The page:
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Sunday, September 04, 2005


Unfair? Maybe.

But we started this blog long after last year's ALCS. So here's a Labor Day Weekend Treat: Mike Celizic's commentary for MSNBC the day after Game 4. It's not statistically deficient, or boneheadedly anti-reason, or anything. It's just arrogant and full of dramatic irony. So, enjoy.

Dramatic win too little, too late for Red Sox

Game 4 heroics only delay inevitable Yankees' ALCS victory

By Mike Celizic contributor

Updated: 4:16 p.m. ET Oct. 18, 2004

So the Red Sox and the Yankees finally put on a game that can be considered – by those who were able to stay up to actually watch it – a classic. Too bad it won’t be enough to save this series.

It was nice of the Red Sox to show there was no quit in them, especially when, for three games, there hadn’t been any start in them, either. But when you lose the first three games of a series, history tells us it’s over, no matter how much grit you show in staving off the inevitable.

They saved their best for last, but all they proved is that what they do best is keep people awake way past their bedtimes.

If they had staged their wonderful comeback against Mariano Rivera and then struck in extra innings for the win in Game 2 or even Game 3, there’d be something to write about. But, no matter how exciting Game 4 was, the series is still 3-1 and the Red Sox pitching has proved itself to be even worse than what we thought Yankees pitching would be.

So the Red Sox have accomplished nothing other than to delay the inevitable and make their fans, who have already suffered for 85 years, suffer for yet another day or two.

Yet the Sox celebrated after David Ortiz went deep in the twelfth off Paul Quantrill as if they had just won the World Series, dancing and chanting and carrying on as if there were champagne waiting for them back in the clubhouse.

That’s probably why they are still in the position they are, which is as hopeless as that of a wounded lamb surrounded by wolves. The Red Sox approached this series as if beating the Yankees would be the most important thing they could ever accomplish in their lives.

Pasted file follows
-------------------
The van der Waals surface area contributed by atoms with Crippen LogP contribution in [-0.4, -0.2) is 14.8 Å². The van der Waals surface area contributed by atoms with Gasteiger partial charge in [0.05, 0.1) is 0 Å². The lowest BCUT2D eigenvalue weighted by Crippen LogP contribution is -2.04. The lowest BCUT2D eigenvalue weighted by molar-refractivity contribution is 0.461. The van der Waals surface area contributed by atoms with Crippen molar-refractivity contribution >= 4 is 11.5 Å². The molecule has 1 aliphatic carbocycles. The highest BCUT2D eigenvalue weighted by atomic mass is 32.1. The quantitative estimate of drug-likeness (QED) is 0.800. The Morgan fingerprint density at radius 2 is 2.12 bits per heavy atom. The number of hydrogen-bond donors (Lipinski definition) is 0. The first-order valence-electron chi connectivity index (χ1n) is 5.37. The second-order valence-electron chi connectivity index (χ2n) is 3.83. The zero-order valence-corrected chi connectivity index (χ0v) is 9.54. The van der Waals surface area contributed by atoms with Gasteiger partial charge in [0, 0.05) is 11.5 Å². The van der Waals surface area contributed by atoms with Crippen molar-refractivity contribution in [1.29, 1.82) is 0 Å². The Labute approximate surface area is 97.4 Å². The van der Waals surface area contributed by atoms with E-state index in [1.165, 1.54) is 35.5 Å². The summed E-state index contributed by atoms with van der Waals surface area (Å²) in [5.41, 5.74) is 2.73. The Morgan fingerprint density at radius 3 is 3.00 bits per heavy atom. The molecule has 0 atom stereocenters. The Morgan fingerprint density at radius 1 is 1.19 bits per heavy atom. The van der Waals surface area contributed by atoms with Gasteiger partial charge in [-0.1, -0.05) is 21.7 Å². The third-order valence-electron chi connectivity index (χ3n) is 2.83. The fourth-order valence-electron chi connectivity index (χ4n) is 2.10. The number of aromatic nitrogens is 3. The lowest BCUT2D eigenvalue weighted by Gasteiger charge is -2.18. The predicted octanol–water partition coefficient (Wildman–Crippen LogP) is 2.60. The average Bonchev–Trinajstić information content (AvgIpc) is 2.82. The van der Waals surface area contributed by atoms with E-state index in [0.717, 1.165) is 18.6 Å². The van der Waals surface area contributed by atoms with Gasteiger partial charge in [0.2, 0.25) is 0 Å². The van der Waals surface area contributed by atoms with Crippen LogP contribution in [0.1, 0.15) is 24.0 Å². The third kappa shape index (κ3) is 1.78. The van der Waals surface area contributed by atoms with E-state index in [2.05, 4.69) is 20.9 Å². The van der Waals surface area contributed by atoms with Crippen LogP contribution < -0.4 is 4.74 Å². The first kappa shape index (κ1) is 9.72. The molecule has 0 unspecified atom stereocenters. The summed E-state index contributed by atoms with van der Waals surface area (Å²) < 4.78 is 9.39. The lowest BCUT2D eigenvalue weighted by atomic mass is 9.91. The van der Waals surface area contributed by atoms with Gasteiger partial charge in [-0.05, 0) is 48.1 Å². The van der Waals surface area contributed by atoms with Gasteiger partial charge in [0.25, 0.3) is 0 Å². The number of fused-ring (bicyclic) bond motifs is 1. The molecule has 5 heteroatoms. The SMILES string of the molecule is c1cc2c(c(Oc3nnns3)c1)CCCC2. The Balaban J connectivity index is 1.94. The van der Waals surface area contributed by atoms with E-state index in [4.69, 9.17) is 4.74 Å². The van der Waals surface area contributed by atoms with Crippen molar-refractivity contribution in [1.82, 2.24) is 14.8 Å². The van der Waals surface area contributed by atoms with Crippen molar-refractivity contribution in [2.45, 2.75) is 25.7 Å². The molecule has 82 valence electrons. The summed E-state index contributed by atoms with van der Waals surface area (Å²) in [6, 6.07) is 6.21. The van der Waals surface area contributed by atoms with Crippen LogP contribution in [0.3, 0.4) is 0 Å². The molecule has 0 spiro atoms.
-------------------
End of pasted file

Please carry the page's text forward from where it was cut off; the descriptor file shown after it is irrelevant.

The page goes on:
The Yankees came in thinking that winning the World Series would be a nice conclusion to their season. Beating the Red Sox wasn’t a crusade, it was just another bit of business to be taken care of to get to where they wanted to go.

The Yankees don’t celebrate anything as enthusiastically as the Red Sox celebrated getting to a 3-1 deficit in a seven-game series. But then, these Yankees have never played so miserably for the first three games of a series. And the Yankees understand what deserves celebration.

You can’t blame the Red Sox for looking at a win that staved off the inevitable as their finest hour. After what happened to them in the first three games – and especially in that awful Game 3 massacre – they probably know they had better celebrate when they can, because the odds that they’ll lose are just slightly better than the odds that, come morning, the sun will rise to reveal that the Rocky Mountains are still standing.

So, rather than squander your time or mine on pondering what Boston’s too-little-too-late win means (It means we have to watch them at least one more day), it’s time to look at what we’ve learned about the Yankees in this series and what it means for the World Series, coming to a television near you this Saturday.

First among the discoveries is that Yankees pitching doesn’t stink nearly as badly as we thought it did two weeks ago. They’re better than a lot of us thought. Jon Lieber has gained strength and confidence. His last three outings have been masterful. Mike Mussina is capable of just blowing up, but he can also throw a gem – for five or six innings.

And against Boston, two decent pitchers have been plenty. Orlando Hernandez chipped in with a pretty good performance Sunday, which makes three guys who can get you to the best bullpen in the game.

And if the Yankees pitching still falters from time to time, their bats make up for it. A-Rod is finally the force he was supposed to be. Gary Sheffield is an RBI machine. Hideki Matsui is truly Godzilla. And Derek Jeter has yet to start hitting with his customary playoff consistency.

The Red Sox had to win Sunday night – or Monday morning, as it turned out. The Yankees didn’t. They just need to win one more, and it’s hard to see how the Red Sox can keep them from doing it. They’re not going to score off Mariano Rivera every night. And that’s what they have to do.

So nice try, Boston. Way to hang in there. For one game, you showed something. Too bad you waited so long to start playing the series.

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